Prosecutor says 'cadaver' note proves Durst killed friend

Robert Durst would have gotten away with the murder of his best friend if filmmakers had not unearthed the most damning piece of evidence against him, a prosecutor said Thursday in the New York real estate heir's trial.

Associated Press

Sep 9, 2021, 10:48 PM

Updated 1,036 days ago


Robert Durst would have gotten away with the murder of his best friend if filmmakers had not unearthed the most damning piece of evidence against him, a prosecutor said Thursday in the New York real estate heir's trial.
Durst thought they would never be able to prove he wrote the so-called cadaver note directing police to the lifeless body of Susan Berman. During lengthy interviews, he denied penning the anonymous note that he said “only the killer could have written."
But the makers of “The Jinx: The Life and Deaths of Robert Durst” discovered an envelope he sent Berman a year earlier with identical handwriting and Beverly Hills being misspelled as “Beverley” on both.
It's the smoking gun, Deputy District Attorney Habib Balian said in his closing argument in Los Angeles Superior Court.
“You can ignore everything else in this case," Balian said. “If we spent one day trying this ... here’s what you’d have: You’d have a note sent by the killer that only the killer could have written that the defendant has admitted that the killer wrote. And the defendant has stipulated, ‘I wrote the cadaver note and envelope that only the killer could have written.’”
Durst said he didn't kill Berman and doesn't know who did.
He had long denied writing the anonymous cadaver note, but he conceded at trial that he sent it after finding her dead body in her Los Angeles home in December 2000. He testified that he wanted police to find her but didn't want anyone to know he had been in her house because he feared he would be suspected of killing her.
Balian scoffed at that explanation, describing it as chapter 5 in what he called Durst's playbook to get away with murder: changing his story when necessary.
Durst had acknowledged on the witness stand that even he had difficulty imagining he could have written the note without killing Berman.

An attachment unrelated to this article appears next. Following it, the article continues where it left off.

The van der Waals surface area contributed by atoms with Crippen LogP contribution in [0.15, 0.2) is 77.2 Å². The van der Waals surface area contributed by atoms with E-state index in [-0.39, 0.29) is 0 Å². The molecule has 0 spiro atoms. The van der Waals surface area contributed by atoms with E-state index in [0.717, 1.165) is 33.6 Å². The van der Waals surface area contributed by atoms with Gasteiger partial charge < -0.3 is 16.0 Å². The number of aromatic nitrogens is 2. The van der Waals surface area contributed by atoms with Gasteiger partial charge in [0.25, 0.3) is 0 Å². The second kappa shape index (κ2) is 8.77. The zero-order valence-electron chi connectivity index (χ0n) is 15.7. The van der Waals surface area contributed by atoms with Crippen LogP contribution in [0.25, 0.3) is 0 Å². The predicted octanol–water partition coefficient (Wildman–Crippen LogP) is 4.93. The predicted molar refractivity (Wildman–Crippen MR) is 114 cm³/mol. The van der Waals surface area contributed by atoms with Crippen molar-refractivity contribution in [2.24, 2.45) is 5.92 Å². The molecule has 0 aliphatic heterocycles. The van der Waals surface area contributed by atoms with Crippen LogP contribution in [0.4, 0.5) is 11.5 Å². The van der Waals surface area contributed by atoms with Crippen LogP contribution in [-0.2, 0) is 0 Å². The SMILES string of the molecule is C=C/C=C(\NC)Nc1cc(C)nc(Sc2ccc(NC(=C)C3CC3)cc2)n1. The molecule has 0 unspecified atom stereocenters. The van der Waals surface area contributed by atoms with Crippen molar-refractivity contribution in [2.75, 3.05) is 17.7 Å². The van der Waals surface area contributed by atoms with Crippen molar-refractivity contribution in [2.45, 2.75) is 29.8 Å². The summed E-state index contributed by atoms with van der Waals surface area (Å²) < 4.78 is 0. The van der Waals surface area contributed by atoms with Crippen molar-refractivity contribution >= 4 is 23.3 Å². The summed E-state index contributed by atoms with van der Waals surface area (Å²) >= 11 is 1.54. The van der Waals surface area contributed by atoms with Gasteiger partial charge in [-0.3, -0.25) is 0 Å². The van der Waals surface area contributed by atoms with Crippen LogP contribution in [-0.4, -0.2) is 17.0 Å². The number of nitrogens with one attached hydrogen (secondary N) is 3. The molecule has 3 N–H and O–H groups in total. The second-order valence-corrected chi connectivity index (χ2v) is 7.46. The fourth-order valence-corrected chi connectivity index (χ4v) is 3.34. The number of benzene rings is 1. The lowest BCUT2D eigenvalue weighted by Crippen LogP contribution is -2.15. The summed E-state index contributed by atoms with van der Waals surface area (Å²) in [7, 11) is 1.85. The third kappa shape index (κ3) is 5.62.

“It’s very difficult to believe, to accept, that I wrote the letter and did not kill Susan Berman,” Durst testified.
Balian said it was one of the truest things Durst said amid a ton of lies.
Durst, 78, has pleaded not guilty to murder in the point-blank shooting of Berman. Prosecutors said he killed her as she planned to speak to authorities about how she provided a phony alibi for him when his wife went missing in New York in 1982.
Kathie Durst vanished without a trace nearly 40 years ago in New York. She has been declared dead, but her body's never been found and no one has been charged with a crime related to her disappearance.
Balian used the imaginary playbook to show how Durst covered up Kathie Durst's death and how this later evolved into knocking off witnesses, such as Berman and a neighbor in Texas.
The first step was to get rid of the body. Despite a lack of forensic evidence, Balian argued Durst killed his wife in their lakeside home in Westchester County on the night she was last seen and chopped it up and buried it in the Pine Barrens of New Jersey.
Durst has always maintained he dropped his wife at a train station so she could head to the city to attend medical school the following day. He has admitted he lied when he said he spoke with her that night by phone after she reached their Manhattan apartment.
He then made it appear she was still alive.
He used Berman, the daughter of a mobster and fiercely loyal to him, to impersonate his wife the next day and phone the medical school dean to say she was sick and couldn't report to her pediatric rotation.
“They embarked on a campaign to obscure the truth, to lead the investigation in a completely wrong direction,” Balian said.
The third move was to make it appear Kathie Durst, who was close to graduation and seeking a divorce, just walked away from her life. Durst told a New York Post reporter he thought his wife had a breakdown and ran off, though he implied she may have had a run-in with criminals because of her cocaine use.
While he offered a reward for information leading to her and said he was hopeful she would return, his actions said otherwise, Balian said. Days after her disappearance, he tossed out her textbooks and clothing.
“How long are you going to hold out hope?” Balian said. “You're going to hold out zero hope because you know she's never coming home. Because you killed her.”
Durst, who is ailing and seated in a wheelchair throughout the trial, testified that he didn't kill his wife and didn't kill Berman. However, he also admitted he had lied on the witness stand and said if he had killed his wife and Berman, he would lie about it.
His lawyers are scheduled to present their final argument Thursday. Defense attorney Chip Lewis said the prosecution's scripted narrative doesn't hold up under scrutiny.

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